[Here, Zoran Cunningham interviews Collegiate StarLeague head administrator Aston Mack for insight into how his organization promotes positive change in the world of competitive gaming.]
"We will be the amateur league, we will be the youth academy, we will be the future of eSports." Aston Mack, Head Administrator, Collegiate StarLeague.
They may be bold words, but they're fitting for an organization whose humble beginnings of just a few regional colleges looking to settle school rivalries in StarCraft grew into an international league of 700+ participating universities across North America, Asia, and Europe. The Collegiate StarLeague (CSL) has become one of the most important forces in eSports in just a few short years and CSL head administrator Aston Mack is always willing to spare some time to elaborate on how the CSL developed and what it's goals are for shaping the future of eSports.
The future of eSports is something that has consistently been on shaky ground. The path that eSports is taking with single big-money events from Major League Gaming (MLG) and the IGN Pro League (IPL) is similar to the state of eSports in the mid-2000s before the entire scene inevitably crashed and burned. The release of StarCraft II in 2010 played a significant role in the resurgence of eSports and the Collegiate StarLeague looks to be the first true step towards healthy and more responsible growth of eSports as a whole.
Mack knows it will be a difficult road but he remains confident nonetheless. "That's why the CSL exists," he insists. "We want to be that catalyst for change. If nobody else is going to do it, we're going to be the ones who save eSports."
It won't be an easy road. Behind all the hype and large online viewership numbers tossed around there is still a question of financial stability within the eSports community. While the strides that MLG, IGN and so many tournament organizers others have made in elevating eSports in the past few years are admirable, the current state of eSports is hardly invincible.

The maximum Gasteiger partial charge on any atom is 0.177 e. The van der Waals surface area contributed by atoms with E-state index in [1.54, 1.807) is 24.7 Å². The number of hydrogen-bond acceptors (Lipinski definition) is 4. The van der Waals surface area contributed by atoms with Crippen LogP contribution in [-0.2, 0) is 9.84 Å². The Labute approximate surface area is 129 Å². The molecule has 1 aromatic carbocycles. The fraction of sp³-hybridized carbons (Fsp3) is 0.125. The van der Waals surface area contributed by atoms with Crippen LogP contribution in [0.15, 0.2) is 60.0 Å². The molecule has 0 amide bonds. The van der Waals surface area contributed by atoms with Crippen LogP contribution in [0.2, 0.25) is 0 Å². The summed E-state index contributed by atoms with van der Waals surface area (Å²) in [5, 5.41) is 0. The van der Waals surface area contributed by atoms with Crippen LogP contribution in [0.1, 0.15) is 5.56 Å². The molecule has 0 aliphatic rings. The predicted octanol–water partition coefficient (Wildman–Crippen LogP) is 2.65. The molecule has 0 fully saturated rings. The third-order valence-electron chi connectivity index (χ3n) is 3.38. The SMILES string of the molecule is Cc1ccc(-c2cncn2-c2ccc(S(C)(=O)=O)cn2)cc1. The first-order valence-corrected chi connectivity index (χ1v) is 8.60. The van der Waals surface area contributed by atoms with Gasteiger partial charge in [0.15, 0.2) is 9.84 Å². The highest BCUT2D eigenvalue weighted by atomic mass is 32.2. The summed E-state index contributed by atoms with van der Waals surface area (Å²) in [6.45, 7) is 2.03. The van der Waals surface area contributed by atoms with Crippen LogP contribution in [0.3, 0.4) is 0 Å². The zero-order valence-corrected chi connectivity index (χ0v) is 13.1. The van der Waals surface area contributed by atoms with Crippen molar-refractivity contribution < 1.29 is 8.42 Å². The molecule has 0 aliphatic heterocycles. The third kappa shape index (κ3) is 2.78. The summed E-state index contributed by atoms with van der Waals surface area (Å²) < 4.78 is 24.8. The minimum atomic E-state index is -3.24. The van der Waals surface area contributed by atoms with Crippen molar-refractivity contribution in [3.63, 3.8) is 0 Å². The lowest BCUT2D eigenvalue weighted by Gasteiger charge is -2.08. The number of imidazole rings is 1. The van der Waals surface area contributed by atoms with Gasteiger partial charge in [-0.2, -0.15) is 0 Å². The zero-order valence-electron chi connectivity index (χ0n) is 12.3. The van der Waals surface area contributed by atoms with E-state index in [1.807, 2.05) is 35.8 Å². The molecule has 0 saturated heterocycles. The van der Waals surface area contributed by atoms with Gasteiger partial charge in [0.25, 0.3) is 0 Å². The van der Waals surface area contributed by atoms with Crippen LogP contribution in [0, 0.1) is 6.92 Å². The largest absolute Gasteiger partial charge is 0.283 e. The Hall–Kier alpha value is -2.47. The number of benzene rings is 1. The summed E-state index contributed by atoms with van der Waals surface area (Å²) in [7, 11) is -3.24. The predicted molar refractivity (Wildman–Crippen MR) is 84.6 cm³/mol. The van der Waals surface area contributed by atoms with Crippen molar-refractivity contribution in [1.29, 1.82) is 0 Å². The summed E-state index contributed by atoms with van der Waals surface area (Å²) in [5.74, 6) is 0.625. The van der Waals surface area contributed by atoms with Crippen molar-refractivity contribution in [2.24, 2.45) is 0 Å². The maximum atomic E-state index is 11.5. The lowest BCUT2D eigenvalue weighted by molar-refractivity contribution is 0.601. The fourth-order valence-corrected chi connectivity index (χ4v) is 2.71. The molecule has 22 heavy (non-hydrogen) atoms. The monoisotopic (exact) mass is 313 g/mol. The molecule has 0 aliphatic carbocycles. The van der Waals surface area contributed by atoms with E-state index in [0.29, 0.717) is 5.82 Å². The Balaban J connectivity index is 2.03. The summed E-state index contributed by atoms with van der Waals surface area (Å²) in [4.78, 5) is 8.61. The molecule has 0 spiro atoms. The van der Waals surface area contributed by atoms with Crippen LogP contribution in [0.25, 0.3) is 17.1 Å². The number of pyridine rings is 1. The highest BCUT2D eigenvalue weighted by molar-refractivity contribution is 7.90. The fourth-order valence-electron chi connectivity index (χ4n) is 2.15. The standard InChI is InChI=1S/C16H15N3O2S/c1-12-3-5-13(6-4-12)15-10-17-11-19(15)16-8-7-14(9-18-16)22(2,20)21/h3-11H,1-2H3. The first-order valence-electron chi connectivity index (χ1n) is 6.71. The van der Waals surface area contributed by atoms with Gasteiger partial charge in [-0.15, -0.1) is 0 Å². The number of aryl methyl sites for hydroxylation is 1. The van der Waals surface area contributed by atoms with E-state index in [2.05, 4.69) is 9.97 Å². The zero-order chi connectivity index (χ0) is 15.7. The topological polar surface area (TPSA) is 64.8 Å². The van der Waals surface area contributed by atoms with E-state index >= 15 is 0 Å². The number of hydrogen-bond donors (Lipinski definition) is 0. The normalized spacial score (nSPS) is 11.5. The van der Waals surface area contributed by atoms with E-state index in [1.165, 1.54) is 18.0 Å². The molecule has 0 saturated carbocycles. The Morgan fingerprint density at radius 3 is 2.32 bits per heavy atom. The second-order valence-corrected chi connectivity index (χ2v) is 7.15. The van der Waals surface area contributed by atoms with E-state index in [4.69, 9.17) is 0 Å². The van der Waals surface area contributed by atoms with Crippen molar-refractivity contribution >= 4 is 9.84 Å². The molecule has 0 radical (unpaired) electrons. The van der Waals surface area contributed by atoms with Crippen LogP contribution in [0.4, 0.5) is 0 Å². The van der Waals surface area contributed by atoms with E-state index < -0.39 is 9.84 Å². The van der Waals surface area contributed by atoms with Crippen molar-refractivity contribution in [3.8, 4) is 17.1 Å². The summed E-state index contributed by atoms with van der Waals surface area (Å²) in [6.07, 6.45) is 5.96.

Most major tournaments prefer to hype up individual players and glorify the spectacle to drum up advertising and sponsorship. And while the hype is a great attention getter, it doesn't foster genuine growth when the organizers of these events often blow through tens of millions of dollars for one event and have to practically start from scratch in obtaining capital for their next tournament. Having to constantly shore up capital from investors for every single event can make it a see-saw effort for organizers and it hardly speaks to the stability of the sport. It's even less certain for the teams and players who work hard to make a living in eSports.
A longtime player and member of the StarCraft: Brood War scene since 2004, Mack is a perfect consultant in this regard, so much so that he's been labeled the 'event guy' for the CSL; coordinating and planning event locations, staffing, hotels, and everything in between. He's very candid in his opinion on how most eSports events are run.
"I honestly do not believe that the current format that so many tournaments adhere to is fiscally suitable for eSports," Mack said. "It's not as stable or consistent as a self-perpetuating league. When you have an event that glorifies the individual, you run into situations where hundreds of fans won't show up to the event or watch the stream because their favorite player doesn't show up. That's the danger of hyping the individual over the sport as a whole.
"The way it's currently run, you have to the be absolute top 1% best in order to make a living in eSports. You have to be winning top tournaments consistently. The whole thing starts falling in on itself unless tournaments can pay out at least to the top eight finishers and even then players need the money to travel, eat, and practice at these events."
It's something that keeps a lot of players from entering the sport simply out of the need to survive and make a living. When tournaments only pay out to the top three finishers and there's a competitor pool of over a hundred at the event, the return on time investment for budding players can be discouraging. Mack uses Korea, home to the biggest market and arguably most of the best players in StarCraft, as a blueprint for building a healthier eSport.
"What happened in Korea that saved StarCraft and their respective KeSPA League is that it became a team league," he recalls. "As a team sport, players can be recruited to fill certain roles and be sponsored to the point that they can at least make a living on the most modest means and have a chance to work their way up. Once on a team, players can contribute as training partners and serve as strong anchor positions knowing they are under contract and not have to go to sleep every night thinking they have to win a major tournament just to survive."